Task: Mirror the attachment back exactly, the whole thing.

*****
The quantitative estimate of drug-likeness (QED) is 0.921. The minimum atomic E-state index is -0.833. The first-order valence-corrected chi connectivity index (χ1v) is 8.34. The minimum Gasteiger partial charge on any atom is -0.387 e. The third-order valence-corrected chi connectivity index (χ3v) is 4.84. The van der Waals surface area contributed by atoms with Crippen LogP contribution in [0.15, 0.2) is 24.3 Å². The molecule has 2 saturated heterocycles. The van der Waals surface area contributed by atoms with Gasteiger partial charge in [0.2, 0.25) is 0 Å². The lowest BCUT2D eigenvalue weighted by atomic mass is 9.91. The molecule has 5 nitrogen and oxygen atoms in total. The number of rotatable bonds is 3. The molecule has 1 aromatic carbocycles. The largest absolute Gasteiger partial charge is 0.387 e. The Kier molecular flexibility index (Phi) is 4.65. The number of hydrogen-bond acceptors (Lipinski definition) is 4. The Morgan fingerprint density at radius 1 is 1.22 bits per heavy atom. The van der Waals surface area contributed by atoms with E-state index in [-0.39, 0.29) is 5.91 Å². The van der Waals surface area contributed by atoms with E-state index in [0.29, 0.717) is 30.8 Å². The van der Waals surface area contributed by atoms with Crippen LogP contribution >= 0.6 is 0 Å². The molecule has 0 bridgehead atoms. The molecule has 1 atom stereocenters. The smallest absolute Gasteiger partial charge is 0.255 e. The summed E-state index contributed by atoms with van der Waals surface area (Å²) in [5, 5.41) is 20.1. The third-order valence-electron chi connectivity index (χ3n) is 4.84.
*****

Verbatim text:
The quantitative estimate of drug-likeness (QED) is 0.921. The minimum atomic E-state index is -0.833. The first-order valence-corrected chi connectivity index (χ1v) is 8.34. The minimum Gasteiger partial charge on any atom is -0.387 e. The third-order valence-corrected chi connectivity index (χ3v) is 4.84. The van der Waals surface area contributed by atoms with Crippen LogP contribution in [0.15, 0.2) is 24.3 Å². The molecule has 2 saturated heterocycles. The van der Waals surface area contributed by atoms with Gasteiger partial charge in [0.2, 0.25) is 0 Å². The lowest BCUT2D eigenvalue weighted by atomic mass is 9.91. The molecule has 5 nitrogen and oxygen atoms in total. The number of rotatable bonds is 3. The molecule has 1 aromatic carbocycles. The largest absolute Gasteiger partial charge is 0.387 e. The Kier molecular flexibility index (Phi) is 4.65. The number of hydrogen-bond acceptors (Lipinski definition) is 4. The Morgan fingerprint density at radius 1 is 1.22 bits per heavy atom. The van der Waals surface area contributed by atoms with E-state index in [-0.39, 0.29) is 5.91 Å². The van der Waals surface area contributed by atoms with E-state index in [0.29, 0.717) is 30.8 Å². The van der Waals surface area contributed by atoms with Crippen LogP contribution >= 0.6 is 0 Å². The molecule has 0 bridgehead atoms. The molecule has 1 atom stereocenters. The smallest absolute Gasteiger partial charge is 0.255 e. The summed E-state index contributed by atoms with van der Waals surface area (Å²) in [5, 5.41) is 20.1. The third-order valence-electron chi connectivity index (χ3n) is 4.84.